A scheduled trip by lawmakers to Nicaragua to participate in conferences under the auspices of the Central American Parliament (PARLACEN) this week was canceled due to concerns over demands for sizable aid proposals, sources said yesterday.
The legislative delegation was organized by Legislative Speaker Wang Jin-pyng (王金平) and comprised four or five lawmakers who have acted as the nation’s representatives to the PARLACEN, at which Taiwan is a permanent observer.
Sources familiar with the matter said the trip was called off because the request that Taiwan offer a donation of up to US$50 million to the regional parliamentary entity could be raised again to the delegation.
Among the donation requests were US$28 million as annual dues of US$2 million over the past 14 years since Taiwan became a permanent observer of the organization in 1999 and US$22 million to be used for the construction of its new head office in Guatemala City, sources said.
The PARLACEN is the regional and permanent organ of political and democratic representation for the System of Central American Integration (SICA), the institutional framework of regional integration in Central America established in 1991, whose membership includes all seven nations of Central America, plus the Dominican Republic in the Caribbean.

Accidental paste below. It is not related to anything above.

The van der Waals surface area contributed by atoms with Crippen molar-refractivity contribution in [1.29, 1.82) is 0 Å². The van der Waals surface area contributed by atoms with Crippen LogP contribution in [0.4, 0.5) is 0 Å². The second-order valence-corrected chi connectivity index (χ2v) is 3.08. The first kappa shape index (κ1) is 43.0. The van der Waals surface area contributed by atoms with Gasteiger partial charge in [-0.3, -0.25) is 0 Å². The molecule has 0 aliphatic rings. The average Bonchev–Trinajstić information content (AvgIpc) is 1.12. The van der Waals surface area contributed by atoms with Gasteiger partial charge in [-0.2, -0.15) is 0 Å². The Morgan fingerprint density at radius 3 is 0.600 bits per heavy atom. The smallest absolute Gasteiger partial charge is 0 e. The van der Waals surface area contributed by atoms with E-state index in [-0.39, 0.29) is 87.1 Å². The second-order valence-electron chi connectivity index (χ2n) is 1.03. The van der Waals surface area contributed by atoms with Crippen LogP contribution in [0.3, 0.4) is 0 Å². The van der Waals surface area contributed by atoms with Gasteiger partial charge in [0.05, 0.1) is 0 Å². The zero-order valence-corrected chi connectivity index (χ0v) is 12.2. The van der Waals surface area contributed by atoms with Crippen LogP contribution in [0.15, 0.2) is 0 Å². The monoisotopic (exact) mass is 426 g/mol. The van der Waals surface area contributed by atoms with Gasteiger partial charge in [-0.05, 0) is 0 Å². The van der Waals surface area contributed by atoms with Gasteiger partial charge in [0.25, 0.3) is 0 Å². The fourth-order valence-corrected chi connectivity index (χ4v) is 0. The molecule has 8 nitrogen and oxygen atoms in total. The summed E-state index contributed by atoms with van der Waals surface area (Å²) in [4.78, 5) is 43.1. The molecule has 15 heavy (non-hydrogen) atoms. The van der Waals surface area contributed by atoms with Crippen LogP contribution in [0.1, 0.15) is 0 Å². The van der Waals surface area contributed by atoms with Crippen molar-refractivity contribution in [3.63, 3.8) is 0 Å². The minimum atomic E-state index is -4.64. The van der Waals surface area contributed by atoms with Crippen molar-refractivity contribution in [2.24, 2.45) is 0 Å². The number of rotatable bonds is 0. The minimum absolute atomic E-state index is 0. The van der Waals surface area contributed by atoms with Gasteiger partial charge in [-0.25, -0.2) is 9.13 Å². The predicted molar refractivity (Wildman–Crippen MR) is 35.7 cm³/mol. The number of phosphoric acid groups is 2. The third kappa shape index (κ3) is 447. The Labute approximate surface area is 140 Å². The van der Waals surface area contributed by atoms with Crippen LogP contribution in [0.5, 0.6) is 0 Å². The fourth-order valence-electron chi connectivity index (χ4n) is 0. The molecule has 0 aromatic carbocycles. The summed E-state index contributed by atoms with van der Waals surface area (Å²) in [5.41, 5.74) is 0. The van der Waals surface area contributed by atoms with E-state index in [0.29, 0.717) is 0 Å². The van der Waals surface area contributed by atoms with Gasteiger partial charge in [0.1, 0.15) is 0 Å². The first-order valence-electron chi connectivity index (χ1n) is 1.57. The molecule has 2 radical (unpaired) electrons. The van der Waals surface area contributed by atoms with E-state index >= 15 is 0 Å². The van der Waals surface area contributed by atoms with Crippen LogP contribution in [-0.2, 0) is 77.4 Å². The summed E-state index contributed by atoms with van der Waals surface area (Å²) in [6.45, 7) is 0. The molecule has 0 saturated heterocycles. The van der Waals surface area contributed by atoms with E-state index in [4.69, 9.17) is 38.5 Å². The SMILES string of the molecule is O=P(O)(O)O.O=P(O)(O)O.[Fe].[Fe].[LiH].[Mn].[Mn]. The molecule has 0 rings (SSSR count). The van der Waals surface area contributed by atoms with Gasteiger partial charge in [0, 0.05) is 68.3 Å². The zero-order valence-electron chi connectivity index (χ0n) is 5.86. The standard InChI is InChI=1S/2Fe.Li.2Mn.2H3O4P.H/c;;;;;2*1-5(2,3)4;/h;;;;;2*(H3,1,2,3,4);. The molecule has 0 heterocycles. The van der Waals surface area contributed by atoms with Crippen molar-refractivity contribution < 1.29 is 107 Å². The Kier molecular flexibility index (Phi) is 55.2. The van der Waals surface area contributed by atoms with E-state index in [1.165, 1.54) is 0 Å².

Except for Costa Rica, which ended a 63-year relationship with Taiwan in June 2007 and switched recognition to the People’s Republic of China, all the other member states of the SICA are the nation’s diplomatic allies.
It was not until the past two years that Taiwan was asked by the PARLACEN to pay the annual dues, sources said.
If the delegation attends the conferences, they might face an awkward situation when asked about Taiwan’s position on the donation requests because the government has reservations about the proposals, sources said.
Democratic Progressive Party Legislator Tsai Huang-liang (蔡煌瑯), a member of the delegation, yesterday expressed approval of the cancelation of the trip.
Given President Ma Ying-jeou’s (馬英九) policy of maintaining a diplomatic truce with China, it would be pointless for Taiwan to answer the demands, Tsai said.
Tsai said he doubted that other countries that have the same status at the PARLACEN were asked to backpay annual dues, adding that the request for payment of the dues made to Taiwan was “checkbook diplomacy” in disguise.
Jaime Wu (吳進木), director-general of the Ministry of Foreign Affairs’ Department of Latin American and Caribbean Affairs, downplayed the issue.
The cancelation of the trip was the result of “a number of reasons,” including having too little time to prepare for the trip, Wu said.
Wu confirmed that the PARLACEN has brought up the issue of annual dues payments to Taiwan, but said the problem was that “there was a lack of consensus among permanent observers” of the organization on the matter.
Other permanent observers were asked to make the payments, Wu said.
The status of permanent observer is also held by countries, including Mexico and Venezuela, among others, the PARLACEN said.
Wu said that Ambassador to Nicaragua Adolfo Sun (孫大成) would attend the conferences on behalf of the country, in line with precedents.
The conferences are high-level events scheduled from Sunday to Aug. 30 on issues related to women in development, political parties and tourism. Heads of state, deputy heads-of-state and parliamentarians from the region are expected to be present.